I walked a little more to the east, further downstream from Dog Falls, and was surprised to see a very large dog rose (Rosa canina) still with all its leaves, just below the road. It’s one of the largest of its species I’ve seen in the Highlands and I estimated it must have been close to six metres in height. It had multiple stems, and was spreading over quite a large area, with its vertical extent helped by the proximity of several birch trunks, which must have forced the dog rose to grow taller than it usually does in Glen Affric, reaching towards the light.
This section of the Affric River here, between Dog Falls and Badger Falls further downstream to the east, is the richest in the glen in terms of its tree species. In addition to the common birches, Scots pine (Pinus sylvestris) and rowan (Sorbus aucuparia) of other parts of Glen Affric, this area has wych elm (Ulmus glabra), ash (Fraxinus excelsior), oak (Quercus petraea), goat willow (Salix caprea), aspen (Populus tremula), hazel (Corylus avellana) and hawthorn (Crataegus monogyna) growing there.
This is the result of several factors, including the relatively sheltered nature of the area due to the narrowness of the gorge, the mainly south-facing aspect and the comparatively rich soils, as indicated by the presence of dense bracken and other plants such as dogs mercury (Mercurialis perennis). This same combination of factors is probably what enabled this dog rose to grow so large, and I was surprised that I hadn’t noticed it before. It was only now, with its leaves making it stand out from the surrounding leafless trees, that I had discovered it, although I’ve passed it by hundreds of times before – there is always something new in Nature, even in an area like this that I think I’m very familiar with.
There are a lot of young hazels growing beside the road in this part of the glen, and perhaps it was because of their youthful vigour that they still had some leaves on them, whereas the older hazels had already lost all of theirs.
Some intermediate-aged hazels had a very few leaves still on their branches, all of them yellow and soon to be shed. Each individual leaf seemed to act as a colourful visual counterpoint to the otherwise grey and white monotones of the background, which was delineated by the vertical linear pattern of the hazel and birch trunks. To my eye, it was another expression of Nature’s endless artistry, in this case taking the form of a rather minimalist style.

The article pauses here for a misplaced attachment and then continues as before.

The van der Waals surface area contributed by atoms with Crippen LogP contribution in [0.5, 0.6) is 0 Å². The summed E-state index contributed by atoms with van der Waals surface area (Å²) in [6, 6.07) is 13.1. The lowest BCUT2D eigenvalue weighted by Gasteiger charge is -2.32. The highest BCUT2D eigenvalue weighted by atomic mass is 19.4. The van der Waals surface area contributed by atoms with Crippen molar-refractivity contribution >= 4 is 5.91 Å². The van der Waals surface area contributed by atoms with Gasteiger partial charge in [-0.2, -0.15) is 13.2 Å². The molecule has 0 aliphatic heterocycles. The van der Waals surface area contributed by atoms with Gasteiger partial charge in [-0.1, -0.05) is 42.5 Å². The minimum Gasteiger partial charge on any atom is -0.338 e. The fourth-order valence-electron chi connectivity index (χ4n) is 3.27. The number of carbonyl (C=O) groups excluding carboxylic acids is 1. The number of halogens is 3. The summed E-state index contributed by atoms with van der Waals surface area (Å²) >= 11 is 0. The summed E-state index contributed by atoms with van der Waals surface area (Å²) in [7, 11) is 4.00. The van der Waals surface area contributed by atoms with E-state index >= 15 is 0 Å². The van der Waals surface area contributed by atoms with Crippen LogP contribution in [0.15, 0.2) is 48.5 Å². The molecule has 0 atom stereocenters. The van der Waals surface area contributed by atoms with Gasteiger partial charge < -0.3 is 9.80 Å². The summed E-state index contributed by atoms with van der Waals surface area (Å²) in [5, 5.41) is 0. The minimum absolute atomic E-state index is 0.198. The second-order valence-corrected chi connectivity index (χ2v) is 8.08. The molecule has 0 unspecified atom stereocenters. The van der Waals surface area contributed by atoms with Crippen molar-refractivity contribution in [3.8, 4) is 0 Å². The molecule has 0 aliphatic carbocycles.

I’d not noticed this phenomenon before, of the younger hazels retaining their leaves for a longer time than the more mature trees, but it seemed quite obvious this day. I wondered if it’s similar to the characteristic called marcescence, whereby the younger individuals of some trees such as oaks (Quercus spp.) and beech (Fagus sylvatica) retain their dead leaves throughout the entire winter period? These hazel leaves were indeed being shed, but just later than those of the older trees, so perhaps it’s a less-developed version of the marcescence of those other tree species?
As I walked around, I could see that these last leaves of the hazels were being lost, and my attention was taken by one particularly evocative example, where a bright yellow leaf had landed on a solid patch of snow, creating a beautiful contrast of colours. I suspect that this leaf had probably been blown down by one of the squalls a few minutes before, as it still looked very fresh indeed. There hadn’t been time yet for the loss of vitality to begin, which occurs once a leaf loses contact with the flow of sap in the tree.
Although it was only just after 3 pm, the available light was rapidly dwindling, and the opportunities for photography came to an end. It’s one of the realities of life in the Highlands that the days are very short in the period close to the winter solstice – we get a little over six hours of daylight around the shortest day of the year on 21st December. On this occasion, the approach of another squall truncated the daylight still further, so I finished up for the day, and I’ll finish this blog now with a compilation of video clips from the day, which show the intensity of the intermittent snow showers that came with each squall.